It might look a lot like Samsung’s new Galaxy S5, but don’t be fooled: What you’re looking at is Goophone’s new S5 smartphone, a knockoff revealed just days after Samsung’s Unpacked event in Barcelona.
Knockoffs are far from new. Whether it’s designer handbags, popular consoles, or just about anything with a recognizable brand, you can expect to see a cheap or hilariously named copycat products available from often seedy sources. The copying here is quite blatant. The photo on Goophone’s website is nothing more than the Galaxy S5’s stock photo with some minor tweaking, and the Samsung logo changed to Goophone’s.
The Goophone S5 features some competitive hardware, but lacks much of what the Galaxy S5 is actually offering. For example, the phone is powered by a Mediatek 2.0GHz octa-core processor, which despite having more cores, can’t keep up with Qualcomm’s quad-core processors. The phone also has 2GB of RAM, 32GB of storage, and Android 4.2, all viewed on a 5-inch HD display. Unlike the real Galaxy S5 though, there’s no 4G LTE on this device.
Goophone has been copying popular smartphones and gadgets for a number of years. Some of the highlights on its website include an Android-powered “Goophone i5S” and a Goophone Smartwatch, two devices that look strikingly similar to the iPhone 5S and Galaxy Gear respectively, just with weaker hardware. Of course, thanks to this, they all cost a fraction of the price of the real thing.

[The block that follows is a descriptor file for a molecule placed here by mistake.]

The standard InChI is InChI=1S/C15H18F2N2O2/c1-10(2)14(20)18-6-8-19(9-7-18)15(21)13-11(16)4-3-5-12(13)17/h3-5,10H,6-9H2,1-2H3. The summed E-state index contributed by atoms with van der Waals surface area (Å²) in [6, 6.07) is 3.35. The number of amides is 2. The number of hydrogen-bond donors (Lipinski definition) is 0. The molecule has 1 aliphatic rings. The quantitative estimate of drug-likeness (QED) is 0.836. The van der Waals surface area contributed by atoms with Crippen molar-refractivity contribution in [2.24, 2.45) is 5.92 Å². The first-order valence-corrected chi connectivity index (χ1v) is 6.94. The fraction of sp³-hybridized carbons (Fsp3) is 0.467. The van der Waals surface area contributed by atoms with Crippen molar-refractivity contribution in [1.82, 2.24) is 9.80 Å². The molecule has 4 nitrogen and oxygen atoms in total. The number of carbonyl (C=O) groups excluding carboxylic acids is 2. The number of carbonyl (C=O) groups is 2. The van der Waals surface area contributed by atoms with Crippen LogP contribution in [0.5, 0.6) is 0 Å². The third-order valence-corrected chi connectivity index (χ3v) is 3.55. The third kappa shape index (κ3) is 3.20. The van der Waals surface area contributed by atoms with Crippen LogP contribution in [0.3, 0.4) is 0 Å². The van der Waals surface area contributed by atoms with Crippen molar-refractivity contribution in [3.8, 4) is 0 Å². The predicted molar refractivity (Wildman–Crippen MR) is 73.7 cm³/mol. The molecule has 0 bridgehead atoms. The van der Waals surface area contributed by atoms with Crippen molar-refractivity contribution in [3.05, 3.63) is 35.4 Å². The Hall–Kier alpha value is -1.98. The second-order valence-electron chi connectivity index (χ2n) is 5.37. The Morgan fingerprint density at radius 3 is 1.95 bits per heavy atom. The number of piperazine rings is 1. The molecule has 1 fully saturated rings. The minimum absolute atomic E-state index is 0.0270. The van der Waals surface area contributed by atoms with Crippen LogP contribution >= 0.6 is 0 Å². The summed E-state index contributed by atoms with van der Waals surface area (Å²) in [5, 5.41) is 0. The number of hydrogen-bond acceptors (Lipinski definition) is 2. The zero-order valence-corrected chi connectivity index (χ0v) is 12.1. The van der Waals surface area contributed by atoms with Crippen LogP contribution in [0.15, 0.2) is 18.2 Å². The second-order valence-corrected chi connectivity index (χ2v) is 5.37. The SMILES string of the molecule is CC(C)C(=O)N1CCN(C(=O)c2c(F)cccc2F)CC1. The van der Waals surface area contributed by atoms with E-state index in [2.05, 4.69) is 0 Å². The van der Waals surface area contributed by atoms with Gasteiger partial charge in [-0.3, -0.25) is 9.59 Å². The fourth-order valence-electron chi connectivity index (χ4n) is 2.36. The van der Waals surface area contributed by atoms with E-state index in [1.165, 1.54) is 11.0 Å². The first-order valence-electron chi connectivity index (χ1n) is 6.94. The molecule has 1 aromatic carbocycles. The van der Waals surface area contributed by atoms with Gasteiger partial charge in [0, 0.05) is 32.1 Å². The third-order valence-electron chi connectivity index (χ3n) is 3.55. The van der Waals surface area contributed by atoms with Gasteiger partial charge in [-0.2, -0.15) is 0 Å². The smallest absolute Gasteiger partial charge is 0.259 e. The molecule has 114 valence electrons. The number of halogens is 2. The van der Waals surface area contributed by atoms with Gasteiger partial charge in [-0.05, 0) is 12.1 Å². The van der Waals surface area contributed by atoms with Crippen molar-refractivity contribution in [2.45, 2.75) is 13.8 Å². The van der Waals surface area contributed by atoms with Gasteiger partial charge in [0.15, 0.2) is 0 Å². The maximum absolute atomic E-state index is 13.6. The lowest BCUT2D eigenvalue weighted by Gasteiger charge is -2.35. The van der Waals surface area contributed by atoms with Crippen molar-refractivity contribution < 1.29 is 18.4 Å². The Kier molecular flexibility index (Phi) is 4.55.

We know it’s tempting to get something that looks a lot like the new Samsung smartphone, but be warned: cheap knockoff smartphones can be a nightmare to own if anything goes wrong. Even if the hardware is somewhat comparable to a high-end smartphone, don’t expect a very reliable warranty or support if something goes horribly wrong. There’s also no store you can go to for repairs, and no insurance options either. You are also aren’t guaranteed regular OS updates, as it’s up to Goophone to bring later versions of Android to this device.
Despite all its flaws, if you seriously want a knockoff S5 it will only cost you $300 – a steal compared to the price of a real Galaxy S5, but still high when you take in consideration the probably shoddy hardware and software. The choice, of course, is yours.